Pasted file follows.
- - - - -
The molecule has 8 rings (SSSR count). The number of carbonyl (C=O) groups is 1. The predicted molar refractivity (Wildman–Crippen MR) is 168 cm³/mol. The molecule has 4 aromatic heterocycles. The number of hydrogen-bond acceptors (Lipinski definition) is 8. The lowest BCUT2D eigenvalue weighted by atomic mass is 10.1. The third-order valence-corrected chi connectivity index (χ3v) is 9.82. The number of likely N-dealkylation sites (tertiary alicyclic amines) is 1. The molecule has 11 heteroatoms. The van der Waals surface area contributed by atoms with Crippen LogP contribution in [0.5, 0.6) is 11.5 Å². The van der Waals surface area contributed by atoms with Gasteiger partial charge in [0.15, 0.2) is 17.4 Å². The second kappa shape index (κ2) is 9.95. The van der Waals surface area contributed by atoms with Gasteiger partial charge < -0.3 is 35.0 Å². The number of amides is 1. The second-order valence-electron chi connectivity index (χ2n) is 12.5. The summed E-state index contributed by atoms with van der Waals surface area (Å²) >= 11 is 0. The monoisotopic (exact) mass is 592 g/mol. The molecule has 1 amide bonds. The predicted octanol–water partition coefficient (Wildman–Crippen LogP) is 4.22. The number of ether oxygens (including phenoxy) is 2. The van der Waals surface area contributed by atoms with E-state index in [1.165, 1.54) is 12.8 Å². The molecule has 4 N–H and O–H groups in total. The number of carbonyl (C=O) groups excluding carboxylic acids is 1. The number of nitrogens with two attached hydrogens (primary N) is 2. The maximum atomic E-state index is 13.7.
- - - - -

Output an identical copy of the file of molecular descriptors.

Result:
The molecule has 8 rings (SSSR count). The number of carbonyl (C=O) groups is 1. The predicted molar refractivity (Wildman–Crippen MR) is 168 cm³/mol. The molecule has 4 aromatic heterocycles. The number of hydrogen-bond acceptors (Lipinski definition) is 8. The lowest BCUT2D eigenvalue weighted by atomic mass is 10.1. The third-order valence-corrected chi connectivity index (χ3v) is 9.82. The number of likely N-dealkylation sites (tertiary alicyclic amines) is 1. The molecule has 11 heteroatoms. The van der Waals surface area contributed by atoms with Crippen LogP contribution in [0.5, 0.6) is 11.5 Å². The van der Waals surface area contributed by atoms with Gasteiger partial charge in [0.15, 0.2) is 17.4 Å². The second kappa shape index (κ2) is 9.95. The van der Waals surface area contributed by atoms with Gasteiger partial charge < -0.3 is 35.0 Å². The number of amides is 1. The second-order valence-electron chi connectivity index (χ2n) is 12.5. The summed E-state index contributed by atoms with van der Waals surface area (Å²) >= 11 is 0. The monoisotopic (exact) mass is 592 g/mol. The molecule has 1 amide bonds. The predicted octanol–water partition coefficient (Wildman–Crippen LogP) is 4.22. The number of ether oxygens (including phenoxy) is 2. The van der Waals surface area contributed by atoms with E-state index in [1.165, 1.54) is 12.8 Å². The molecule has 4 N–H and O–H groups in total. The number of carbonyl (C=O) groups excluding carboxylic acids is 1. The number of nitrogens with two attached hydrogens (primary N) is 2. The maximum atomic E-state index is 13.7.